For the most part I have rested [since Chihuahua]. I did some sport but it was more for fun than any sort of focused training . But from here on out I will start training hard again. I will go to the gymnasium, to the swimming pool and start riding my bike at the same time. At first I will train three or four times a week on the bike, according to the weather, before progressively increasing the frequency and the rhythm. I want to be in good shape as soon as the 2010 season starts.

With yourself, Ángel Madrazo and Juanjo Cobo it makes three riders from Cantabria on the Caisse d’Epargne team. Is cycling now at its best level in your region?

We always have had good riders in Cantabria. The problem in cycling is that there are not enough teams for everybody. Having three riders from our region on a team like Caisse d’Epargne is important. This team is without a doubt one of the best in the world, and for us it really means a lot to ride on such a squad. I don't think that a lot of people realize the strength on the team, but it's a place where any professional rider would like to ride. Even for someone like me who has been on the team for many years, it is still difficult to make it on Caisse d'Epargne.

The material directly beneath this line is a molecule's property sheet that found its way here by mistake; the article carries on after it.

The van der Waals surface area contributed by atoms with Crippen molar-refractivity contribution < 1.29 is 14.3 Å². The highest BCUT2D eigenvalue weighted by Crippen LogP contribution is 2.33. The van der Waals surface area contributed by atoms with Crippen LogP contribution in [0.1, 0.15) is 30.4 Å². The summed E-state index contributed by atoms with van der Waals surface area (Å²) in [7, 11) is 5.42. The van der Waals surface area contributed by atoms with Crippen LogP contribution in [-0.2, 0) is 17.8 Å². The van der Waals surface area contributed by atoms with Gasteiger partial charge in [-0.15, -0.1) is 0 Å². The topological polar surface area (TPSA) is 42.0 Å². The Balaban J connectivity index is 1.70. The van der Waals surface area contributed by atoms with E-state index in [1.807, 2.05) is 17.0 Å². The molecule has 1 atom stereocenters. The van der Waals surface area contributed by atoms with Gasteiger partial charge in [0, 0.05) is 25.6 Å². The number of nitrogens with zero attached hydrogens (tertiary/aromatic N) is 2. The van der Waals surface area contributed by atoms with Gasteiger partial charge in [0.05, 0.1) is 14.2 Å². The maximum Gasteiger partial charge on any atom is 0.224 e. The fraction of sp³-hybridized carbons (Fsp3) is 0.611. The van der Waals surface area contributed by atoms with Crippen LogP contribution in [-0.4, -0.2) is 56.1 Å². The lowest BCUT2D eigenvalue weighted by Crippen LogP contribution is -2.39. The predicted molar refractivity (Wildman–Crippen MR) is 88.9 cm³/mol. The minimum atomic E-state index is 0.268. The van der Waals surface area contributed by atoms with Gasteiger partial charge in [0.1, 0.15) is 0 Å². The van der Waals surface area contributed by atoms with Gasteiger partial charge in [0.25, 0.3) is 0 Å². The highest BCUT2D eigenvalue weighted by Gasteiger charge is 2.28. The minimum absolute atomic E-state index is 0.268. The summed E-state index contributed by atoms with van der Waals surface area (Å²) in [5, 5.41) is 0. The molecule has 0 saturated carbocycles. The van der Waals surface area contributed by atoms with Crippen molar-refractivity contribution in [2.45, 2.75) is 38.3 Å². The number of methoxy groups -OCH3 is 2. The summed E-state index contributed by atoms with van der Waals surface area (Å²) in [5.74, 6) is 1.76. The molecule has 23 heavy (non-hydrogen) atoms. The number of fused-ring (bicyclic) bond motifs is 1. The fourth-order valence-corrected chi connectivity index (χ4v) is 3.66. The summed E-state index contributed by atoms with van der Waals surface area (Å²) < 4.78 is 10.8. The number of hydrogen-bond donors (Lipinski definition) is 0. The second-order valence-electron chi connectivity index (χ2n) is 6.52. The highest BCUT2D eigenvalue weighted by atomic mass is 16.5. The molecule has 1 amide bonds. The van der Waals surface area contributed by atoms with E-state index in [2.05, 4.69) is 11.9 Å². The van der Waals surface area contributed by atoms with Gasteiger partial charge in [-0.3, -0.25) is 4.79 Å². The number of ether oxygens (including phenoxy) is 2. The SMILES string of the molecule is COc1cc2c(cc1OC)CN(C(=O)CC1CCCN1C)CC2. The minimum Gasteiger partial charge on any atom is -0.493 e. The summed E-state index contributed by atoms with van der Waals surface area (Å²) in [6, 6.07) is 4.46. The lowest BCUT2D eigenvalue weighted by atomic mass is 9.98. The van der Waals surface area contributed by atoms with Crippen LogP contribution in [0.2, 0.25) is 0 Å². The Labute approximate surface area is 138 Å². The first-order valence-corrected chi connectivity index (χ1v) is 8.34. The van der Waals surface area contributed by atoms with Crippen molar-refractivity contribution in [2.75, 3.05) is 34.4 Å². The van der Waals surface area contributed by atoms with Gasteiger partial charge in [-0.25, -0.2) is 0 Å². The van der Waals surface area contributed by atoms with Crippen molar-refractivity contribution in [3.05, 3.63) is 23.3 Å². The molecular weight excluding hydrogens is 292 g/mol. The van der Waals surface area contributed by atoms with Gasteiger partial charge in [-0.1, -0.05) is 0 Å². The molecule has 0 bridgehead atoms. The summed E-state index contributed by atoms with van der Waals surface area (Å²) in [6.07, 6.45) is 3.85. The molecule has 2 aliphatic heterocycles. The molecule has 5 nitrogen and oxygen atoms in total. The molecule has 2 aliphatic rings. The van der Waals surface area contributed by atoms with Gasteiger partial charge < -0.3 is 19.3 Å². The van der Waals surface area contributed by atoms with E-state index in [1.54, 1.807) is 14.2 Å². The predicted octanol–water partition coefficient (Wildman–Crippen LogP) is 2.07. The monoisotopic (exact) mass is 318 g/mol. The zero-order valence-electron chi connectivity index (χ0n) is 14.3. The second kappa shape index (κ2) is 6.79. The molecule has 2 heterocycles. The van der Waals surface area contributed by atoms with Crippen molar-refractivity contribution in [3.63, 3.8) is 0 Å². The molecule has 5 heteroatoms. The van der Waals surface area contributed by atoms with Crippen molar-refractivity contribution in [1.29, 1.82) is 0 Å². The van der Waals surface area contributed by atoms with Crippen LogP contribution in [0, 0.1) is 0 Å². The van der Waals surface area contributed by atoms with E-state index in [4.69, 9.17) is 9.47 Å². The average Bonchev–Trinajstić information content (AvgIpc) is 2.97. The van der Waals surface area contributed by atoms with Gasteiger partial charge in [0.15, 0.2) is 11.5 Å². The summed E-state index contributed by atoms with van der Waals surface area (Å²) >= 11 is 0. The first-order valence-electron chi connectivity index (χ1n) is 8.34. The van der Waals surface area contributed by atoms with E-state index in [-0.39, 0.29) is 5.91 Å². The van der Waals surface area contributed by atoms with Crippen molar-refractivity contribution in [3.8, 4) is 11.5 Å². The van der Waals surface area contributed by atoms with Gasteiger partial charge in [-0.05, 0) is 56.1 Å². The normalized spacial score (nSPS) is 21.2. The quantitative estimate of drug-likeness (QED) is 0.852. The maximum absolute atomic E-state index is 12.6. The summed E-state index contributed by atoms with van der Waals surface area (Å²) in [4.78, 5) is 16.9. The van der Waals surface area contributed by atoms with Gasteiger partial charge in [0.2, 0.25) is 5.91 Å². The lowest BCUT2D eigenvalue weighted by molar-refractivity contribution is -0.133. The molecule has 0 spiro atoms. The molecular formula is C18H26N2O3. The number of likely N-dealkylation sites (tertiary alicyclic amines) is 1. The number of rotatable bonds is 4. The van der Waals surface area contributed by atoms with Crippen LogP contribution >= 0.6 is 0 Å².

Your brother David will turn professional on the Footon-Servetto-Fuji ProTour team this year. Will you be giving him advice now and throughout the season?

I believe that for a young rider like him the change will be very hard. To move from the amateur category to professional, and to do that on a ProTour team is a big move. He has already started training hard. He is far along in his preparation as compared to me, because I explained him that for a young rider it is very important to have a good start to the season to feel good mentally. It is key for him to begin the season having already reached a good level.

He will pass through a lot of normal days, many bad ones and maybe also some good ones, but what he needs to do is adapt to riding at that level. His biggest problem will be that the difference between the amateur and ProTour racing is very big. Young riders would be better off to get some experience on a continental team before moving to a ProTour team, but the instability on those teams makes it so a riders prefer to race in agony for a ProTour squad rather than have to beg on a continental team.